Ringing in the ears and not being heard…
For tinnitus, better known as ringing in the ears, a cognitive behavioural therapy developed by UM researchers is the best treatment option. Last year, researcher Rilana Cima was buried in media requests, because ‘their’ treatment was added to basic health insurance coverage in the Netherlands and designated as the ‘standard treatment’ by the European treatment directive for tinnitus. But this is no time for Cima to sit still because tinnitus care can still be improved in many ways, as was shown in one of the recent studies she participated in.
- Do you think a ‘tinnitus awareness week’ is important?
“Absolutely! There is still little funding or interest in research into effective treatment methods, risk factors, patient profiling and experimental research into the psychological mechanisms that perpetuate the symptoms. There are also quite a lot of misconceptions about this condition, partly because not much attention is given to it. Because of this, people who suddenly begin suffering from it often feel unheard and GPs often provide information that is not helpful.”
-Because you never really get rid of tinnitus?
“Our research has shown that you can reduce the discomfort caused by tinnitus. So after the specialised cognitive behavioural therapy, many patients will no longer constantly be aware of the tinnitus, just as people who live next to a busy road or along a train track no longer hear the sound. They will no longer experience discomfort from it, and will be able to resume their lives as they did before they started to experience tinnitus. In the treatment, called exposure therapy, exposure techniques are used along with other methods, with which we can eliminate strong negative reactions.”
- So this has been promoted throughout Europe since last year, when the therapy was recommended by the European Treatment Directive?
“Unfortunately, a widespread implementation is not that simple. Even the implementation of this treatment in the Netherlands alone doesn’t happen without its challenges, let alone across Europe. For example, we recently published a large-scale survey study on existing tinnitus care in 28 European countries. This shows that the range of care and treatment options depends strongly on the country in which you live or even the institution where you’re a patient. In the Netherlands, we are still at the forefront, but in the south and east of Europe your doctor sometimes just sends you home with an aspirin because there is insufficient expertise or money to promote this. So much is still needed to improve policy and insights and to standardise the treatment options that are offered.”
- What can you do as a researcher to facilitate that?
“Primarily trying to raise money wherever you can, working together with other scientists, engaging policymakers and publishing results from research. For example, Thomas Fuller, a PhD candidate in our group, myself and other tinnitus experts published a Cochrane Review last month on the current knowledge regarding the effectiveness of cognitive behavioural therapy for tinnitus. The Cochrane Library is known for publishing very thorough ‘systematic reviews’ and ‘state-of-the-art’ evidence within scientific disciplines and is consulted by many different disciplines. It was an enormous mountain of work—a years-long project—but now there is a lengthy manuscript that contains the most recent scientific evidence available regarding the effectiveness of cognitive behavioural therapy for tinnitus.”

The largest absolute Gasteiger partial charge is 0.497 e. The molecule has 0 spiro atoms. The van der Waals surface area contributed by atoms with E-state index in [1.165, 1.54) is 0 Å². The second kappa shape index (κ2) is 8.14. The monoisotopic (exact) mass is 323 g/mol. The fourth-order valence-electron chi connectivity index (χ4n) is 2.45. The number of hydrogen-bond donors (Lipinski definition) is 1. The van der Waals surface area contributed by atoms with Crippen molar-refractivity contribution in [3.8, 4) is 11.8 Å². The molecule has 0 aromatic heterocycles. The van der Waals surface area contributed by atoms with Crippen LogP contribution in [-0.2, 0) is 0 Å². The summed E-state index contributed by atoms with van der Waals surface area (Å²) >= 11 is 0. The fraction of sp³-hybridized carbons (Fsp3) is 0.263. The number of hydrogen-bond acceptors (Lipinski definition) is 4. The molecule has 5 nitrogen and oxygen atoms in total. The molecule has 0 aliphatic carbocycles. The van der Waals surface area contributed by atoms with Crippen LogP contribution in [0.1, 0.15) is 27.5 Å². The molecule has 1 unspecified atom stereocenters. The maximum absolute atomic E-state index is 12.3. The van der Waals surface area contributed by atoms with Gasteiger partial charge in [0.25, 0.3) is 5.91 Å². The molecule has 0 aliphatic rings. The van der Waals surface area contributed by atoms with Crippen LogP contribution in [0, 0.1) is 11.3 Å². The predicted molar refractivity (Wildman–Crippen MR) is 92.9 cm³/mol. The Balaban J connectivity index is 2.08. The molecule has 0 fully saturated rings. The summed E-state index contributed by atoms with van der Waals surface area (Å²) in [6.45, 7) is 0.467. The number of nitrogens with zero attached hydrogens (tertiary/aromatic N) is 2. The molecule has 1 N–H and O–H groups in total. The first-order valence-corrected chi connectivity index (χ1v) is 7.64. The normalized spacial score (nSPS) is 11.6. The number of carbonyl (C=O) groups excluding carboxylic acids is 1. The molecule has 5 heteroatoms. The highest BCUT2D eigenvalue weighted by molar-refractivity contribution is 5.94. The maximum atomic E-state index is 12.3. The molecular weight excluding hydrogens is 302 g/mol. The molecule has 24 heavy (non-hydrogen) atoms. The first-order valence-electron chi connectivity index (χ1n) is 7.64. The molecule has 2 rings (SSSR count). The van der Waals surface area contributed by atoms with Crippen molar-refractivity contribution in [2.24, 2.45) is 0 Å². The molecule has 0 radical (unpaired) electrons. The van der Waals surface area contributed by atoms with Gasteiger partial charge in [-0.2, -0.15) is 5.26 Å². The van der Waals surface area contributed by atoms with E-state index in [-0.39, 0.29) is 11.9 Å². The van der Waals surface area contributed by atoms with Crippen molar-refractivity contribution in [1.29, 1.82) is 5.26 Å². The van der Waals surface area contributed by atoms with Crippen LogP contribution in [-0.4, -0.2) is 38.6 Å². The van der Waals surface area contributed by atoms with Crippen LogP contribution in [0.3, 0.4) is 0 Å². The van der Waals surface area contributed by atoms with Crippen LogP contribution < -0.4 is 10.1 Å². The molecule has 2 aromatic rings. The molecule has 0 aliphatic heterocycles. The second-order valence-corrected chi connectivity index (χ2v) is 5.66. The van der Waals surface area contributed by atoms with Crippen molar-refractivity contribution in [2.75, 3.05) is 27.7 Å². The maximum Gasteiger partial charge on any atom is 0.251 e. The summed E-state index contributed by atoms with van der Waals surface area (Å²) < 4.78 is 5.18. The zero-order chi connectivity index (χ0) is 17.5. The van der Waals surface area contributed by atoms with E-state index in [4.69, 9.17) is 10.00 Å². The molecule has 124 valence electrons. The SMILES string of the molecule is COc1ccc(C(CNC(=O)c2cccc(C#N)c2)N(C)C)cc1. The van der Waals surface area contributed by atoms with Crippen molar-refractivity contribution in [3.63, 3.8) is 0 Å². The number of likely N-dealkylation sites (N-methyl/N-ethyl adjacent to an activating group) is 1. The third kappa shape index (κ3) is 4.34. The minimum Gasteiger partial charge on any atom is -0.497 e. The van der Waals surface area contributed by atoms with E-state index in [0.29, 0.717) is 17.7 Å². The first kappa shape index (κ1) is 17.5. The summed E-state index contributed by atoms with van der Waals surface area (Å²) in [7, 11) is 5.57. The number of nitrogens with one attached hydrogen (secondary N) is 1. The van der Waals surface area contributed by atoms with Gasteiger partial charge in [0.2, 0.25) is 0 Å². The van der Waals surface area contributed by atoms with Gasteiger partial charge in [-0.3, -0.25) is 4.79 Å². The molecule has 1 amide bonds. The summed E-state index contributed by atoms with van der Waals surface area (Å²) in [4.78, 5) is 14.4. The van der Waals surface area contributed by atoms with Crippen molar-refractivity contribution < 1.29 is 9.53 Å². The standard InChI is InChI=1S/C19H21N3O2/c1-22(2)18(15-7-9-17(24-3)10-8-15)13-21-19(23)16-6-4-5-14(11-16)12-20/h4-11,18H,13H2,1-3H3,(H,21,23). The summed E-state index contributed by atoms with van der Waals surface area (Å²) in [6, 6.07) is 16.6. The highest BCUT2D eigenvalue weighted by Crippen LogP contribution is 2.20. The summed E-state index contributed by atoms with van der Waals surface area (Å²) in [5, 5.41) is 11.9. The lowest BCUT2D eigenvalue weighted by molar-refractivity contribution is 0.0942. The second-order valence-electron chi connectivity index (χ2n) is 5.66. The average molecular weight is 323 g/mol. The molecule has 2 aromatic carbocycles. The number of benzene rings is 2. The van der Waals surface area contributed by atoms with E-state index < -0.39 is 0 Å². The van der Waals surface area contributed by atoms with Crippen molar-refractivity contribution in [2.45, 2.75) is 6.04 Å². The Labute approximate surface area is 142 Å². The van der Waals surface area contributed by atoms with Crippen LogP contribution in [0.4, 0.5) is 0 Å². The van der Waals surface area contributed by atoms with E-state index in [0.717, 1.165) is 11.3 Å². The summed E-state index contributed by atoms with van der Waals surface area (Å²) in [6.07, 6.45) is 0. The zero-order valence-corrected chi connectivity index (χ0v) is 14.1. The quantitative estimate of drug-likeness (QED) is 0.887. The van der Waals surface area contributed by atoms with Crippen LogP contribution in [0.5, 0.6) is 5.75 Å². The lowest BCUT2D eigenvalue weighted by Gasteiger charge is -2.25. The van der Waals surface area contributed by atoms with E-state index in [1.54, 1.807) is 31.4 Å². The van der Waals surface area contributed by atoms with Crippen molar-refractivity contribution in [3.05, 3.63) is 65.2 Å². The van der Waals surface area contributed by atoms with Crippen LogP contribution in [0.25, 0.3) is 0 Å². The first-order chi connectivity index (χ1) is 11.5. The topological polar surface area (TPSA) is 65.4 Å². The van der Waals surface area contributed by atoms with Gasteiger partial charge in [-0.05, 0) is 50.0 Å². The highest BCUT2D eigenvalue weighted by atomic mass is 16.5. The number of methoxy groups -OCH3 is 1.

- Wonderful! What’s next?
“In collaboration with professors Johan Vlaeyen and Nicolas Verhaert from KU Leuven, where I now have a temporary appointment, we have succeeded in becoming the Belgian partner in a new large European tinnitus project. The EU is allocating six million euros for a major study entitled ‘Unification of Treatments and Interventions for Tinnitus Patients’ (UNITI), coordinated by the University of Regensburg, in which 9 countries and 13 institutions are participating. In this project, we will focus on the combination of cognitive behavioural therapy with other treatments. We will use a promising new research method, the N=1 study, to try and predict which treatment elements are effective, in which combinations and how the disorder progresses within one individual, before, during and after the treatment phases. There will be a symposium on this method at KU Leuven on 7 and 8 April.”
Dr Rilana Cima published a scientific article in the top journal The Lancet in 2012 about the positive effects of cognitive behavioural therapy on people with tinnitus.
She developed the therapy together with Prof. Johan Vlaeyen (professor at UM and at KU Leuven), clinical experts at Adelante Audiology & Communication, and MUMC+. She is currently also working at the Adelante healthcare group as a research coordinator.